Discussion in 'Wing Chun' started by KPM, Jun 15, 2017.
Nevermind. Refreshed, clicked it again, and it's working now.
As a wing chun - boxing / punching thread... I am posting it: Since many stated lately that throwing non-straight punche makes you a heretic Wing Chunner. And actually you are not doing Wing Chun but Jeet Kune Do or boxing. Finaly it seems it is pure Wing Chun - and not only Bruce Lee was doing it. So i am coming back to the point: "Wing Chun people have stuck in training principles which are definitely useful, but have made themselves very narrow minded".
It is supposed to be a challenge fight. It is basically two untrained guys swinging with their eyes closed.
That if everyone you spar is crap. That does not make you good.
That challenge matches, sparring and live resistance can sound like one thing and mean something else.
And these are important distinctions to make if you ever want to use martial arts for fighting.
And as a side note when people say it is not the style it is the individual. It is a saying that probably comes out of these environments where style isn't really achieving much.
Because linear punches are used in the WC forms. If you can add circular punching combo into your WC form, the next WC generation will never have this concern any more.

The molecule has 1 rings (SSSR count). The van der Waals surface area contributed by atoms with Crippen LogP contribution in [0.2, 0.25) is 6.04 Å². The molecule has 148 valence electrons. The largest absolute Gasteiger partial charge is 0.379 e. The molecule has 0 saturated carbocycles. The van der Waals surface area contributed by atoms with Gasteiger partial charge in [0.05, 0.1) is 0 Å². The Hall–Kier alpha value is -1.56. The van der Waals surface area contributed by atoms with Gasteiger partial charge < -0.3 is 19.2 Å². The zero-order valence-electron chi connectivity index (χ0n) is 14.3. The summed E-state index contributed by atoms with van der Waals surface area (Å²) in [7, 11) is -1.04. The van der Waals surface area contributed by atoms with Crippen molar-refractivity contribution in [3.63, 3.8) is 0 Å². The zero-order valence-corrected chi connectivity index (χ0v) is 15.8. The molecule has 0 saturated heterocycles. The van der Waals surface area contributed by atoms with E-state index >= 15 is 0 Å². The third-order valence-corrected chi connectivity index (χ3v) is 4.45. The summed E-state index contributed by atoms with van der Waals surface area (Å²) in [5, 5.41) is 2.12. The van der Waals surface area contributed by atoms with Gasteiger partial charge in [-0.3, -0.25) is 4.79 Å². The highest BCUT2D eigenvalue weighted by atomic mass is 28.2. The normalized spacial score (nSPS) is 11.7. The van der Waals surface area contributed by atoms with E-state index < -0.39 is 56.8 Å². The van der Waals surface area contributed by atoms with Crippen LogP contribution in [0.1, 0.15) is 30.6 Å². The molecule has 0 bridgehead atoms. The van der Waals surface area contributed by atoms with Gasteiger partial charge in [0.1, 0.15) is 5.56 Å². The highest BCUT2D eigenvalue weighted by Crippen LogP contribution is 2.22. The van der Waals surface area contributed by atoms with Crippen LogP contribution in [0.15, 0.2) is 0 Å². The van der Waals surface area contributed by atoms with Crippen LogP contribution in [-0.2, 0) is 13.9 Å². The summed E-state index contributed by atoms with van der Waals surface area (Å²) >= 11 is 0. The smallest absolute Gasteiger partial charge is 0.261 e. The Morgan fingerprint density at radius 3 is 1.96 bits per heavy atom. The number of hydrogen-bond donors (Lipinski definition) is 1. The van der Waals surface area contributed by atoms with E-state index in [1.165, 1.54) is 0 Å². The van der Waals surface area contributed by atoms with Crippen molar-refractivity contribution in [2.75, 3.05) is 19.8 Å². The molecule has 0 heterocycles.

You have said this numerous times and I've (attempted to) corrected you numerous times.
WC has hook punches and uppercuts.
Besides linear punch such as jab and cross, I agree that WC also has uppercut, and side punch.
In the following clip,
- Uppercut exists in the 2nd WC form (3.21, 3.33).
- Side punch exists in the 2nd WC form (2.47, 3.10).
But in those 3 forms, I can't find the hook, hammer fist, overhand, back fist, and spiral punch?
Among those 9 punching tools, I can only find 4 punching tools used in the WC system. I cannot find the other 5 tools.
It doesn't matter whether a tool exists in WC or not. As long as you add it into WC. the next WC generation will have it.
IMO, it's very easy to add those missing tools into those already existed 3 WC forms.
Here's a link to a thread on wing chun hook punch
Are you talking about the circular arms movement at the end of this 2nd WC form?